Globalization has played a huge role in the improvement of technology for the past decades. During the 1990’s, a simple computer tends to function for the sole purpose of doing things related to work; computer programs at that time were not as convenient to use with and is not readily available in the market. But comparing it to the present, these computers have evolved in several forms to which it is made more convenient for the consumers. Programs and applications were simplified to the extent that a young child could even have the capability to utilize it. Even cell phones whose function in the early times was simply for the sole purpose of communication has now been integrated with exceptional features similar to that of how a computer functions – processor speed, memory space, wireless internet access, high definition picture and video camera recorders, document and powerpoint editors, e-book readers, to name a few. But all of these improvements in technology come with a hefty price. Surprisingly, even if these readily available technologies are expensive, people would always tend to find a way on how they would be able to have access to it. In my opinion, people tend to have a grasp of these things as these have already became part of the society: it is as if they were seeking to be part of an “in-group,” to which this group is being branded as the ones who are capable to be technologically-advanced. Moreover, it is as if that these technological improvements had really turned into one of our living standards.
Technology in the lime of globalization is not a bad thing. Indeed, it is a positive thing for each and every one of us as it has improved the standards of our living. But then, the problem is that people tends to get lazier as a direct result of improving technology. But regardless of it, we are still lucky that our country do have an access to the emerging impacts of globalization in terms of technology.
All of the biggest technological inventions created by man - the airplane, the automobile, the computer - says little about his intelligence, but speaks volumes about his laziness. ~Mark Kennedy
Looking at the current situation of the Philippines, one can say that poverty is very rampant. In any part of the country, one would see someone experiencing it, as there are millions of Filipinos who live by less than P100 a day according to the National Statistical Coordination Board. With regards to my previous blog about the Post-colonial Philippines, the poverty that we are experiencing right now can be dated back to the start of our colonial period. But then, hundreds of years have already passed; our country had experienced a lot of ups and downs and yet poverty is still present. And no matter what kind of effort is being brought up by the government and NGO’s, the rate of poverty seems to lessen only a little bit. Majority of the people keeps on pointing out several reasons with regards to the existence of poverty in our country – corrupt officials, lack of stable and well-paid jobs, misallocation of land and resources, lack of government intervention, etc. But then, what they don’t realize that it is not as easy as counting 1, 2, 3, by simply granting their requests, as there are always a possible consequence for everything.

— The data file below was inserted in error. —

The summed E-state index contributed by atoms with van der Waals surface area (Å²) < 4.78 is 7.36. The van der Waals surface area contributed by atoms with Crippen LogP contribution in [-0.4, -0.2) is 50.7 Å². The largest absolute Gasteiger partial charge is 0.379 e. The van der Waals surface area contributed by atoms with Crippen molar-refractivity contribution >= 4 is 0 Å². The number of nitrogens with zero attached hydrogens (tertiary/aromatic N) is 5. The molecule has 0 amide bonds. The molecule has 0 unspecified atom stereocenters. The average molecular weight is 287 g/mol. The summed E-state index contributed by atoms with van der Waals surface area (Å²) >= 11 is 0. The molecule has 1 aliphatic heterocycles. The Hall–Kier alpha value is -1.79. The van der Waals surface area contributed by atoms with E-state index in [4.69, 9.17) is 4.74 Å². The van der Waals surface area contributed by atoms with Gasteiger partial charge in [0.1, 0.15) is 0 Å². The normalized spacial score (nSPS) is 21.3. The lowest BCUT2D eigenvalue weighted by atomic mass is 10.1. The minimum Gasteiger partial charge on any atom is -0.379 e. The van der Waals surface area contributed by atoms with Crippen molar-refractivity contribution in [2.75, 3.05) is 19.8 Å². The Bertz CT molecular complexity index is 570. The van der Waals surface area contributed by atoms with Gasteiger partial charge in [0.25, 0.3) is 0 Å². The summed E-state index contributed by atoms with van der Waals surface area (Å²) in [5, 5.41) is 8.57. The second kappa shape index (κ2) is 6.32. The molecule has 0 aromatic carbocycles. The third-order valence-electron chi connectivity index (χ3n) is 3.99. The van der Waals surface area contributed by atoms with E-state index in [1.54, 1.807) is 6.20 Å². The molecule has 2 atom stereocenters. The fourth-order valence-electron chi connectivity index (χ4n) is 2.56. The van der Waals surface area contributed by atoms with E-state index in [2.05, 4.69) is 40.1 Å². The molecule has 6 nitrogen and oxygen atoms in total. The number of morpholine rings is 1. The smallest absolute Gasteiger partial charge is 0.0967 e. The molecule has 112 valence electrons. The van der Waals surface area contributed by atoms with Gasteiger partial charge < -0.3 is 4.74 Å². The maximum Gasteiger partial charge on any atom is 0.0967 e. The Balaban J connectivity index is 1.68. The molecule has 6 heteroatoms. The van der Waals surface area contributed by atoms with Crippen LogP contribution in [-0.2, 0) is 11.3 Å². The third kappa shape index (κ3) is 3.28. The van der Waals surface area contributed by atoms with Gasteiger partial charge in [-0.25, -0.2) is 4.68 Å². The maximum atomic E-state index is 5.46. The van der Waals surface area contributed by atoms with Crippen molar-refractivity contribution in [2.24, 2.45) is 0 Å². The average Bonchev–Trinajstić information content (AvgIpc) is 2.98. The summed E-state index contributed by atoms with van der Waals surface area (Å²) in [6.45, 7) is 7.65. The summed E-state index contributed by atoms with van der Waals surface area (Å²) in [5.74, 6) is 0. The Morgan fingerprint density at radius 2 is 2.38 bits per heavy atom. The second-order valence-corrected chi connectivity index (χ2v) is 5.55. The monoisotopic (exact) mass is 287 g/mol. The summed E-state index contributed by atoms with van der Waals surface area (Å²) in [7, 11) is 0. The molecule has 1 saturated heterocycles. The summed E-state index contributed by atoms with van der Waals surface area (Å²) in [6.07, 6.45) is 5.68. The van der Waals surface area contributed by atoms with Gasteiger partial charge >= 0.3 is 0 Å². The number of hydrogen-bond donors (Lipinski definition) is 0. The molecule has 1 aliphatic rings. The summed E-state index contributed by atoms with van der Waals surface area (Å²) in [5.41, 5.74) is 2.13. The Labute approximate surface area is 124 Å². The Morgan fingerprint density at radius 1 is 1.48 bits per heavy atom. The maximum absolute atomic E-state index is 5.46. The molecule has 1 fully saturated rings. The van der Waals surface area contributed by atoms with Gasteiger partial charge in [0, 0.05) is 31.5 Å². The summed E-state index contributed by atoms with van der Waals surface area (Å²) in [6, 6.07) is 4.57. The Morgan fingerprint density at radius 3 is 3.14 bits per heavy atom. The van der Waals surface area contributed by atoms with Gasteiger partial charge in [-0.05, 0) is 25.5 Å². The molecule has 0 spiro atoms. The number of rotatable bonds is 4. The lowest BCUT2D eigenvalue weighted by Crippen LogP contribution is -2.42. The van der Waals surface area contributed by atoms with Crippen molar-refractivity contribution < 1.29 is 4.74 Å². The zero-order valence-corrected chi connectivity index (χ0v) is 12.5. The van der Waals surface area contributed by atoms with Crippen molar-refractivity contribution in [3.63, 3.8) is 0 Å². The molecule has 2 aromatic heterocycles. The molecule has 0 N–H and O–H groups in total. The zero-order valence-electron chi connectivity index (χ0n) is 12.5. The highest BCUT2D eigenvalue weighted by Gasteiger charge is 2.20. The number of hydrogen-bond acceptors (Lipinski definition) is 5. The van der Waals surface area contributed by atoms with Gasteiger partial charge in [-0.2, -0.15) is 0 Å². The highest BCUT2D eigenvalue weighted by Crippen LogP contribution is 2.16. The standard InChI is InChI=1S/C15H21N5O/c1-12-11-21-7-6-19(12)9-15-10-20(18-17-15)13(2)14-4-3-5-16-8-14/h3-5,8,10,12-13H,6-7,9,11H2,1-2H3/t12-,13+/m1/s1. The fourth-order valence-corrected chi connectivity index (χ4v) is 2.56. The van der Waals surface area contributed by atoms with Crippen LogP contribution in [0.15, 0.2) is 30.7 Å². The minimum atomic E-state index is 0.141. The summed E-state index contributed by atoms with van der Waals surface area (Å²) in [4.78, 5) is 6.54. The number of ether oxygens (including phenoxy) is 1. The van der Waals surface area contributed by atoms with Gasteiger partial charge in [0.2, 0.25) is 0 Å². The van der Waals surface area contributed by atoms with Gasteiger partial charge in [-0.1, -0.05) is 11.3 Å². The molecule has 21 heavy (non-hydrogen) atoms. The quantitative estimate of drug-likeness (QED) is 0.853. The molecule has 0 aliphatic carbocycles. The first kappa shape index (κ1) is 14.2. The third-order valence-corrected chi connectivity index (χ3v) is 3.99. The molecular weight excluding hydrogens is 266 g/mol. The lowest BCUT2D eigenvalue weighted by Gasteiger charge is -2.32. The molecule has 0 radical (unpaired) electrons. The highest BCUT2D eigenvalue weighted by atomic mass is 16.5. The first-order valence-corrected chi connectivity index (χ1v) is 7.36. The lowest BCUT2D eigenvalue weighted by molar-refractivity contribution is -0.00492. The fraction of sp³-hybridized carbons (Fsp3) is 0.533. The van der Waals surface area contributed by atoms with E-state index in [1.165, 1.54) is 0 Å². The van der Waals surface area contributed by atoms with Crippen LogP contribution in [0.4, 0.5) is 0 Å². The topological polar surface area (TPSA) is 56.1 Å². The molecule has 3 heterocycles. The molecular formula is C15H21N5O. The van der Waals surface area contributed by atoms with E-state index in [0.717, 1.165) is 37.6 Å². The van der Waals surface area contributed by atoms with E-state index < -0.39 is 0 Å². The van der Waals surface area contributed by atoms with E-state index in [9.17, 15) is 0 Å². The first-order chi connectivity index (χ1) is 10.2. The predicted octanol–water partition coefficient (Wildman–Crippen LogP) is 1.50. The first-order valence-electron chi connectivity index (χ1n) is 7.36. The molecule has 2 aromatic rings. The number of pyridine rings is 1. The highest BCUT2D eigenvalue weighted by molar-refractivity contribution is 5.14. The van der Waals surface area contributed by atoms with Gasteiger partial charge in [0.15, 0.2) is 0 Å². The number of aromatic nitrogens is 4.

As discussed in our class regarding the film “The End of Poverty” by Philippe Diaz, poverty was brought up by colonialism. And when independence was given to us by our colonizers, there was a struggle with regards as to how the government would carry out their role in maintaining the economic stability of the country, which reflects neo-liberalism in the sense that the Philippines is struggling because of its high dependence to its former colonizers. Furthermore, there has been misallocation of land, as the former landowners prior to the colonization were stripped of their land; and after the period of colonization, instead of returning them their lands, it was instead sold to wealthy families. And recalling from one of our previous classes, the land is the most basic necessity a man should have; one can earn a living by possessing a piece of land. Looking at the status of the poor Filipino families, almost all of them are illegal settlers, if not, they do work for landowners in order to have a means of attaining other basic needs in exchange of their income. And now we can simply ask, “What can we do to stop poverty?”
With regards to the many facts about poverty when one searches for it in the internet, I can say that poverty can be eradicated; but with regards to economic status, there would still be inequality. There may come a time that no single Filipino would be experiencing poverty; but then, he may still be inferior or superior as compared to other Filipinos in terms of his status. One good solution for attaining such is through the Agrarian reforms; as simply attaining a piece of land would let a man live depending on how he will utilize it. Additionally, the government should encourage people to make use of the land, as laziness will never let them get anywhere. The problem for most poor Filipinos is that they do have the capacity and the land to utilize with, but laziness strikes them for good. Lastly, the government should help them with their livelihood projects, as this would further encourage them to work hard in order to divert themselves away from poverty.